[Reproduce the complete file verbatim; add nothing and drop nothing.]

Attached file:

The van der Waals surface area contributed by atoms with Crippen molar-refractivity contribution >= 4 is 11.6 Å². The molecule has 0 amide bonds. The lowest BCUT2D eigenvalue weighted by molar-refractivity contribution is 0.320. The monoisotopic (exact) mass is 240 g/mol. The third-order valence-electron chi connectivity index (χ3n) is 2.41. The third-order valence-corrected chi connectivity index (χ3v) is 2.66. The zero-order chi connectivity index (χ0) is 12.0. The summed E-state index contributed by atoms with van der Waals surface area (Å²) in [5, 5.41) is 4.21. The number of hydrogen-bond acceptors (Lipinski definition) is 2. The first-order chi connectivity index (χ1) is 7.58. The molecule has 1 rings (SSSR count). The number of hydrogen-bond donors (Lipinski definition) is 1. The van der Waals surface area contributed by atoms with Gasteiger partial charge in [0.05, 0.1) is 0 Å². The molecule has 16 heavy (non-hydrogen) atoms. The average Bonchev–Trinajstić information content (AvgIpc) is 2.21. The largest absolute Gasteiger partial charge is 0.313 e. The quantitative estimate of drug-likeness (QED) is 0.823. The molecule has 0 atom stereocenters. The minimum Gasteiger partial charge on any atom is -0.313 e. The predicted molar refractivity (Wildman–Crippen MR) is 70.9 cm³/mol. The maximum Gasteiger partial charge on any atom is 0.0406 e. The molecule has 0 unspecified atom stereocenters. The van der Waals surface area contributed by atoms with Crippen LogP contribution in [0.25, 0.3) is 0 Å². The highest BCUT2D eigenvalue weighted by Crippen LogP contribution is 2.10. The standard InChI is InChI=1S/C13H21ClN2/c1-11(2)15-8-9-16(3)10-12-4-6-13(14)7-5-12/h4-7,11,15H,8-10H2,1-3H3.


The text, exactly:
The van der Waals surface area contributed by atoms with Crippen molar-refractivity contribution >= 4 is 11.6 Å². The molecule has 0 amide bonds. The lowest BCUT2D eigenvalue weighted by molar-refractivity contribution is 0.320. The monoisotopic (exact) mass is 240 g/mol. The third-order valence-electron chi connectivity index (χ3n) is 2.41. The third-order valence-corrected chi connectivity index (χ3v) is 2.66. The zero-order chi connectivity index (χ0) is 12.0. The summed E-state index contributed by atoms with van der Waals surface area (Å²) in [5, 5.41) is 4.21. The number of hydrogen-bond acceptors (Lipinski definition) is 2. The first-order chi connectivity index (χ1) is 7.58. The molecule has 1 rings (SSSR count). The number of hydrogen-bond donors (Lipinski definition) is 1. The van der Waals surface area contributed by atoms with Gasteiger partial charge in [0.05, 0.1) is 0 Å². The molecule has 16 heavy (non-hydrogen) atoms. The average Bonchev–Trinajstić information content (AvgIpc) is 2.21. The largest absolute Gasteiger partial charge is 0.313 e. The quantitative estimate of drug-likeness (QED) is 0.823. The molecule has 0 atom stereocenters. The minimum Gasteiger partial charge on any atom is -0.313 e. The predicted molar refractivity (Wildman–Crippen MR) is 70.9 cm³/mol. The maximum Gasteiger partial charge on any atom is 0.0406 e. The molecule has 0 unspecified atom stereocenters. The van der Waals surface area contributed by atoms with Crippen LogP contribution in [0.25, 0.3) is 0 Å². The highest BCUT2D eigenvalue weighted by Crippen LogP contribution is 2.10. The standard InChI is InChI=1S/C13H21ClN2/c1-11(2)15-8-9-16(3)10-12-4-6-13(14)7-5-12/h4-7,11,15H,8-10H2,1-3H3.